Elbow bump

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"The Elbow Bump" greeting

The elbow bump is an informal greeting where two people touch elbows. Interest in this greeting was renewed during the avian flu scare of 2006 and the 2009 swine flu outbreak, when health officials supported its use to reduce the spread of germs.[1][2]

Kalaupapa Leprosy Settlement[edit]

An early popularization of the elbow bump began outside the Kalaupapa Leprosy Settlement in 1969 with the lifting of the quarantine policy, which forced leprosy patients to live in an isolated peninsula on Molokai. Many of the settlement's residents were devout Christians; when they began attending church services outside of the settlement, the members of the church congregation were fearful of making physical contact with them. Priests, too, were wary of such contact with the former Kalaupapa Settlement residents, but as a sign of good faith they would touch elbows. This greeting became popular among churchgoers of Hawaii in the early 1970s.[citation needed] Because leprosy is transmitted primarily through mucus, there is some evidence that the elbow bump constrained infections.[citation needed]

Urban youth[edit]

The elbow bump as a greeting is also attributed to be a derivative of the more well known fist bump, beginning in the 1980s. The earliest written record of the elbow bump by David Grimes[3][verification needed] supports this hypothesis. More recently, Shaquille O'Neal demonstrated the derivative nature of the elbow bump in relation to the fist bump in 2004, when he dismissed Kobe Bryant's greeting with a half-hearted elbow bump.[4]

Popularity due to hygienic qualities[edit]

2006 Avian flu outbreak[edit]

A recent advocate of the fist bump is the World Health Organization. In 2006, due to fears of a possible avian flu pandemic, the WHO proposed using the elbow bump as a means of "keeping other people's cooties at arms length."[1] Dr. Michael Bell has been a principal advocate for using the elbow bump, noting that it can also help constrain the spread of diseases such as Ebola, by modeling social behavior that limits physical contact.[1][5]

2009 Swine flu outbreak[edit]

The elbow bump got renewed interest when the 2009 swine flu outbreak in Mexico began growing into a worldwide pandemic. By 2009 the elbow bump had grown so large in popularity that people in Mexico had taken it upon themselves to utilize the elbow bump to reduce the spread of disease.[2] As in 2006, the elbow bump was supported by a number of health officials,[6] such as Dr. Sanjay Gupta, CNN's chief medical correspondent.[7]

2012/2013 Seasonal influenza epidemic[edit]

The Manhattan Soccer Club endorsed the elbow bump as the safe alternative to the hygienically promiscuous traditions of vigorous hand-to-hand contact. This contact has been characterized, in the less dangerous formats, as handshakes and high-fives, but could also extend to orgies of perspiration and mucus slathered hands rubbing violently in the post-game "hand slap" line-up. The potential for mass contamination via these practices is obvious.

At this point the MSC Board and the coaching staff would recommend that players not shake/touch hands with opponents after the games. The safest thing to do is to touch elbows. The coach or manager can explain this to the other team prior to the game.[8]

In culture[edit]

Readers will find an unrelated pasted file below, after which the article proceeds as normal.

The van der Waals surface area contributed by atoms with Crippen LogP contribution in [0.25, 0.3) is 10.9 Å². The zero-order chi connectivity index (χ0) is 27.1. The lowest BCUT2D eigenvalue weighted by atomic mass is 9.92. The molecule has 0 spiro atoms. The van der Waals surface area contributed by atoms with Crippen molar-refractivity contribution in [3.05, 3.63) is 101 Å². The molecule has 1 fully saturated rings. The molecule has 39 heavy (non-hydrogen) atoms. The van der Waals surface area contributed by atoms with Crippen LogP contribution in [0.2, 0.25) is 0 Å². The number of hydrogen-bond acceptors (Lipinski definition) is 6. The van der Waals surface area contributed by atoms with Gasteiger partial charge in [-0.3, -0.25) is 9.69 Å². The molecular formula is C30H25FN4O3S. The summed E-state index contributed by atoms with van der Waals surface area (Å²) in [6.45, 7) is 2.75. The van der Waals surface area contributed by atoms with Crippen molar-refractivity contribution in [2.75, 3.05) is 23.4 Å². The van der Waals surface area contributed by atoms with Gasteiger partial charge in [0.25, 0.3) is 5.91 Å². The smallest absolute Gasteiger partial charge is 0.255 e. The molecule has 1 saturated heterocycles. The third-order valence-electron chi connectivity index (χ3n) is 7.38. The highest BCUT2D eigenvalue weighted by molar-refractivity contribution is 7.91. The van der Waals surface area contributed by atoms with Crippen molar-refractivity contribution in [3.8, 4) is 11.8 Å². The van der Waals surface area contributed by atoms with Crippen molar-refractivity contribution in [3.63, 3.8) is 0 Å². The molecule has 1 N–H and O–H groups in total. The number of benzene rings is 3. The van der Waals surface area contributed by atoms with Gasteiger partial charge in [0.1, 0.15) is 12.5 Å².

By 2009, the elbow bump was endorsed by university officials[9][10] and Nobel laureate Peter Agre.[citation needed] The American Association for the Advancement of Science joined the World Health Organization in endorsing the elbow bump.[citation needed] However, some of these endorsements were meant as much to elicit good humor as for purposes of good hygiene.[10][11]

The word "elbow bump" was considered for Word of the Year in 2009 by the New Oxford American Dictionary.[12]

At the open-air service of the Greenbelt festival of 2009, worshipers were encouraged to greet each other with the 'elbow bump of peace' instead of the more usual 'holy kiss' during the Christian rite of peace, because of concerns over swine flu.[13]

References[edit]

  1. ^ a b c Donald G. McNeil Jr., "Elbows to the ready if outbreak emerges: Bird flu would rule out handshakes" International Herald Tribune: The Global Edition of the New York Times, February 12, 2006
  2. ^ a b Andrew Gumbel, "Swine flu forces border crossers to swap handshakes for elbow bumps" The Guardian, Manchester, England, April 30, 2009
  3. ^ David Grimes, "Goodbye, comrade; yo, dude" The Globe and Mail, September 20, 1991.
  4. ^ Charles Elmore, "After big buildup, ABC delivers winning show," The Palm Beach Post, December 26, 2004
  5. ^ Donald G. McNeil Jr., "Greetings Kill: Primer for a Pandemic", The New York Times, February 12, 2006
  6. ^ Alfonso A. Castillo, "Swine flu virus puts handshakes on hiatus" Lubbock Online, May 3, 2009.
  7. ^ Grace Wong, "Flu virus sparks 'social distancing' trend", CNN Health, May 1, 2009.
  8. ^ Cameron Smith, "New York youth soccer club bans high fives and handshakes amid growing flu scare", Yahoo! Sports, Jan 15, 2013.
  9. ^ Dean Robert Dolan of University of Michigan Ross School of Business and Vice Provost Earl "Gip" Seaver
  10. ^ a b Judi S. Cohen, "Swine flu fears: Handshakes noticeably absent from many college graduations: Some colleges suggest elbow bumps, air high-fives", Chicago Tribune, May 5, 2009
  11. ^ Andrew Noyes, "Friday Funny: Anti-Swine Flu Handshake", National Journal, May 1, 2009.
  12. ^ Jennifer Bogo, 'Carbon Neutral' edges 'Elbow Bump' for Word of the Year, Popular Mechanics, December 5, 2007
  13. ^ Rev Simon Taylor "Greenbelt 2009 report", Simon says..., 1 September 2009